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Ball stress!

(6 Posts)
EspressoMartiniToGo Wed 24-Apr-13 10:46:35

My lovely 4 yr old Springer is driving us INSANE at the moment and I need ideas on how to help him.

He appears to love playing fetch with balls especially, but when the game is over he wants to carry on to the extent he will find any ball shaped object and bring it to anyone he thinks will play, often visitors to the house. He sat whimpering in front of a ball shaped rock next to the guy who came to paint our outside railings. For two days! And the guy didn't even acknowledge him once!

The approach we take is to ignore the behaviour and we have stopped playing these games at home as he just can't help himself and seems to get quite stressed by it, even though he loves to play. Just looking for ideas to try to control this behaviour. In other respects he is a good boy, knows all the basic commands and has excellent recall, he just can't seem to control himself if there is a ball around! And it's a shame to have to stop playing.

mistlethrush Wed 24-Apr-13 10:48:20

Is he food orientated - could you stuff a kong with something nice and freeze it so that he then has to spend a decent amount of time getting the food out - a different interaction with something that is a bit ball-like ?

Floralnomad Wed 24-Apr-13 12:51:09

We have much the same issue with our terrier . Absolutely ball obsessed and if you start playing at home he just keeps barking at you to make you play on . Our answer was to not allow balls in the house or garden ,he is only allowed them on walks and they are surrendered at the front door .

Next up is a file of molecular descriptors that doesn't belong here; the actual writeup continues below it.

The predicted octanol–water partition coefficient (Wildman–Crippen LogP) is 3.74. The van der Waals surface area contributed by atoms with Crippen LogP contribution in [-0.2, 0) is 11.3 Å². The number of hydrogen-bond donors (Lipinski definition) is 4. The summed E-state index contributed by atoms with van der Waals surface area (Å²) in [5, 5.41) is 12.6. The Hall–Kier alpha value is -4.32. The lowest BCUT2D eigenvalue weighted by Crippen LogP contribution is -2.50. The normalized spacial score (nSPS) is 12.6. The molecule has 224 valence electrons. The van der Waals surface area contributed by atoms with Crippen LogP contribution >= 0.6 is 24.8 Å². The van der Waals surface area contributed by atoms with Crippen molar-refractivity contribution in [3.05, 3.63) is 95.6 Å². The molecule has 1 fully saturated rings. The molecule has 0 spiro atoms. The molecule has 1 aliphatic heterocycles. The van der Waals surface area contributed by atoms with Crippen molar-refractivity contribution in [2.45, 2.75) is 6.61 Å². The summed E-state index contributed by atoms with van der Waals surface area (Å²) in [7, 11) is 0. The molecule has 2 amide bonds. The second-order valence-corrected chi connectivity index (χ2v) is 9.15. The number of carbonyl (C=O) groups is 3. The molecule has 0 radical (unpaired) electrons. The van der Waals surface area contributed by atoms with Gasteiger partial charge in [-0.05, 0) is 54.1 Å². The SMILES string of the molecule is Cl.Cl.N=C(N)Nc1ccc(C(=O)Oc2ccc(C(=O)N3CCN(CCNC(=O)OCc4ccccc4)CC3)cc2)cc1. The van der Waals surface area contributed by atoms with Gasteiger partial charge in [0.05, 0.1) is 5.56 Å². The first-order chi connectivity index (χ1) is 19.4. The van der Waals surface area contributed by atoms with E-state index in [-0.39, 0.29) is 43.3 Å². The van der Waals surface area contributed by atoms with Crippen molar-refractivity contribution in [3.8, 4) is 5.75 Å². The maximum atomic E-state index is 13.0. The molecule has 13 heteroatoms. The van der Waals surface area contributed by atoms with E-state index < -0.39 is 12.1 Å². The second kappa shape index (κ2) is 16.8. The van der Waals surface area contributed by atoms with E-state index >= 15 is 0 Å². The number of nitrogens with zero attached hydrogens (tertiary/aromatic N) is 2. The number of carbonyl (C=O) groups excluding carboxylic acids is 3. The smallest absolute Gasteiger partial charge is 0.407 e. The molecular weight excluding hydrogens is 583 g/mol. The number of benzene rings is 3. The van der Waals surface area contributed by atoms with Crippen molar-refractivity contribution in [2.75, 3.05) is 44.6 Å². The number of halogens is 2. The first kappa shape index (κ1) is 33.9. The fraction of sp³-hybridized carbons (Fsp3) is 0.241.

We do the same as Floral. Balls are for walks only, otherwise none of us get any peace grin

EspressoMartiniToGo Wed 24-Apr-13 23:55:48

Like the kong idea, thanks mistle. Other than that I think we shall just have to keep ball play to walkies time only.

mistlethrush Thu 25-Apr-13 12:38:57

We had a frisbee mad dog - but we could carry the frisbee in a bag and insist upon some of the time on each walk that she gave it back and did 'normal' dog things rather than chase or carry the frisbee all the time - once it was in the bag she knew that she wouldn't get it for a while - although she did learn where it was likely to come out and would get very expectant. However, I feel that it did break the potential cycle of her becoming overly obsessive about it, the way you sometimes see some collies.

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